If you're a fan of Cosmos or just an astronomy buff in general, then you've surely heard of the Drake Equation. Formulated in 1961 by Dr. Frank Drake, duly pictured here, it's a mathematical equation designed to predict the number of possible extra-terrestrial civilizations out there. It's fairly straightforward. First, figure out the average rate that stars are born. Next, figure what fraction of those might have planets. Now figure how many of those planets can support life. Next, how many of them do support life, and so on. Follow this pattern far enough and eventually the formula tells us how many Frank Drakes there might be in the universe.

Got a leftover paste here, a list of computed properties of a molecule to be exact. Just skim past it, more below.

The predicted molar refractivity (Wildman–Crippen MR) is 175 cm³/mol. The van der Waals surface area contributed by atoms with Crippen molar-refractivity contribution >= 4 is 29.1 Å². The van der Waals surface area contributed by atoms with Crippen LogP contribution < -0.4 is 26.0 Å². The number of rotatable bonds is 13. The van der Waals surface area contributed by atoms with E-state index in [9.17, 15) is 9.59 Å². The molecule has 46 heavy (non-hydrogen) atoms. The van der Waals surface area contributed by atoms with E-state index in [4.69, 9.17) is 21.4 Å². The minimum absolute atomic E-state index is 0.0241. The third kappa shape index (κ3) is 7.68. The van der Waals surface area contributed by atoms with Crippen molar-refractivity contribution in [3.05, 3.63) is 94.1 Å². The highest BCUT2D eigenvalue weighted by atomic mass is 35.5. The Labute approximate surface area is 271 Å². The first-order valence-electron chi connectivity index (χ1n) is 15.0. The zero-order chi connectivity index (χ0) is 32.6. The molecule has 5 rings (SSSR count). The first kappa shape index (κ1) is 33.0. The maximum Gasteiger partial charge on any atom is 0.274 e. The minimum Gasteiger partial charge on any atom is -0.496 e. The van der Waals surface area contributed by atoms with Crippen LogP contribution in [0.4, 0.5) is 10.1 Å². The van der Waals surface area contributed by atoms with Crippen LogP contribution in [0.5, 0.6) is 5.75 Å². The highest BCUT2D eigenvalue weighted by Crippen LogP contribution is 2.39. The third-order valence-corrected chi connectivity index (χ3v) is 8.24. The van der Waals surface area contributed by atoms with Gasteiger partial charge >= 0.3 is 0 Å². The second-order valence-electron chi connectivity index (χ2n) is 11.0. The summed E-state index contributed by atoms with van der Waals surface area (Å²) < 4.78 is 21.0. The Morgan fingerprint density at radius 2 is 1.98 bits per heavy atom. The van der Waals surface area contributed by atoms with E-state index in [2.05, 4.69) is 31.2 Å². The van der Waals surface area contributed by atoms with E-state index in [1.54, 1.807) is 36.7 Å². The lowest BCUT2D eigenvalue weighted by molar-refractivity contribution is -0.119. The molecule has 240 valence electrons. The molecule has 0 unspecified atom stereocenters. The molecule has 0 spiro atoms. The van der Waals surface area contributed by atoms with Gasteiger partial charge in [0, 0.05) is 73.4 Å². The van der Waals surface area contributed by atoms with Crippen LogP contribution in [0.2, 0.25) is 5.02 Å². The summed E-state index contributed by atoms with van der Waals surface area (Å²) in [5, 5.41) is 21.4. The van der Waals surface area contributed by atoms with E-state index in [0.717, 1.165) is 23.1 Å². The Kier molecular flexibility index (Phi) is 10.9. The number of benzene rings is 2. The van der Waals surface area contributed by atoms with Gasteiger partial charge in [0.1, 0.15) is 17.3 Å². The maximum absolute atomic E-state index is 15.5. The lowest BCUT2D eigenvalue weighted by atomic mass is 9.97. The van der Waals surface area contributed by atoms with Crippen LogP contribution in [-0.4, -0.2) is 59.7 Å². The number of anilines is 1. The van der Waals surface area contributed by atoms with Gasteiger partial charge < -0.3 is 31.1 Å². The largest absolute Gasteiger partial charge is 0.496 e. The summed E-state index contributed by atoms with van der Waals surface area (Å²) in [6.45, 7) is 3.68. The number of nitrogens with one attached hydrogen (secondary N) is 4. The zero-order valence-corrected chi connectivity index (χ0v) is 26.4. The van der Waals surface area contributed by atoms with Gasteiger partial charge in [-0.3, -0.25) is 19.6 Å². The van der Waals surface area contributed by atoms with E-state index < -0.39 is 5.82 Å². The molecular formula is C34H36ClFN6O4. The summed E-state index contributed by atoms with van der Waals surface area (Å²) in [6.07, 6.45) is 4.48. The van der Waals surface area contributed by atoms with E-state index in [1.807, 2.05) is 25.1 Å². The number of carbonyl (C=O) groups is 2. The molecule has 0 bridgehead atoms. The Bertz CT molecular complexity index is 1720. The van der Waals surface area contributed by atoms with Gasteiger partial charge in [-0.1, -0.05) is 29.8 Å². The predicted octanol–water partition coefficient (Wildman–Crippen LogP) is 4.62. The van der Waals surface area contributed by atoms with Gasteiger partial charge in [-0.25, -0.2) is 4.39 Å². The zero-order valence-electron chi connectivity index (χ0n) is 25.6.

Whatever number is produced by the formula is essentially meaningless, for many of the equation's factors are based on pure conjecture. But the general principle is sound: start with a large pool and whittle it down until you have the finalists.
If you think about it, variations of this formula can be created and applied to almost anything. Take, for example, the one hundred thousand people who audition for American Idol each year. A small fraction of those make it past the scouts. A small fraction of those make it past the producers. A small fraction of those actually make it in front of the judges. Another fraction goes to Hollywood, and so on. Eventually, you get down to the season finale where one person, usually Frank Drake, is declared the winner.